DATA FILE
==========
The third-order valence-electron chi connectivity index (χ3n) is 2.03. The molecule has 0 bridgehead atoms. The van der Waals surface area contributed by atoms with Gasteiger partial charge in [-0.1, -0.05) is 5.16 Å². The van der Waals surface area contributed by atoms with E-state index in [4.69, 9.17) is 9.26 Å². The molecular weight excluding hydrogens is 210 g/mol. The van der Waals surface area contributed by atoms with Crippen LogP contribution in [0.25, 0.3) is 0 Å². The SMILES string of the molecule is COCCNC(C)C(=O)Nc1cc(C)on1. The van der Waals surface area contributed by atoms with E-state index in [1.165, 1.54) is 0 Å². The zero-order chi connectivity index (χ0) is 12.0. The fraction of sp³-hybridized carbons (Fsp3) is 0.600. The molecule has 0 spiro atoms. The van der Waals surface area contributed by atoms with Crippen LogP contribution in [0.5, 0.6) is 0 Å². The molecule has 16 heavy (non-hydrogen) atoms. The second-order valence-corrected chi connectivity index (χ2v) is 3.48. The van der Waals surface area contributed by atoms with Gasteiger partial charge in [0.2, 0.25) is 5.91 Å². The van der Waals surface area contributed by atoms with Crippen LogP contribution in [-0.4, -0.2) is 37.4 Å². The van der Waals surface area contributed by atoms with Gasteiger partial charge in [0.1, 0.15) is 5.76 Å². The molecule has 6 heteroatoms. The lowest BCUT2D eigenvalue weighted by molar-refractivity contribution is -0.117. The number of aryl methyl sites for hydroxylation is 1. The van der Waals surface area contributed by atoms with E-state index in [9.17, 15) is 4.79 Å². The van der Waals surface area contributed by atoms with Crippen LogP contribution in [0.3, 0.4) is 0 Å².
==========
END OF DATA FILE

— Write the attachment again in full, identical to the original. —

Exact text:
The third-order valence-electron chi connectivity index (χ3n) is 2.03. The molecule has 0 bridgehead atoms. The van der Waals surface area contributed by atoms with Gasteiger partial charge in [-0.1, -0.05) is 5.16 Å². The van der Waals surface area contributed by atoms with E-state index in [4.69, 9.17) is 9.26 Å². The molecular weight excluding hydrogens is 210 g/mol. The van der Waals surface area contributed by atoms with Crippen LogP contribution in [0.25, 0.3) is 0 Å². The SMILES string of the molecule is COCCNC(C)C(=O)Nc1cc(C)on1. The van der Waals surface area contributed by atoms with E-state index in [1.165, 1.54) is 0 Å². The zero-order chi connectivity index (χ0) is 12.0. The fraction of sp³-hybridized carbons (Fsp3) is 0.600. The molecule has 0 spiro atoms. The van der Waals surface area contributed by atoms with Crippen LogP contribution in [0.5, 0.6) is 0 Å². The molecule has 16 heavy (non-hydrogen) atoms. The second-order valence-corrected chi connectivity index (χ2v) is 3.48. The van der Waals surface area contributed by atoms with Gasteiger partial charge in [0.2, 0.25) is 5.91 Å². The van der Waals surface area contributed by atoms with Crippen LogP contribution in [-0.4, -0.2) is 37.4 Å². The van der Waals surface area contributed by atoms with Gasteiger partial charge in [0.1, 0.15) is 5.76 Å². The molecule has 6 heteroatoms. The lowest BCUT2D eigenvalue weighted by molar-refractivity contribution is -0.117. The number of aryl methyl sites for hydroxylation is 1. The van der Waals surface area contributed by atoms with E-state index in [9.17, 15) is 4.79 Å². The van der Waals surface area contributed by atoms with Crippen LogP contribution in [0.3, 0.4) is 0 Å².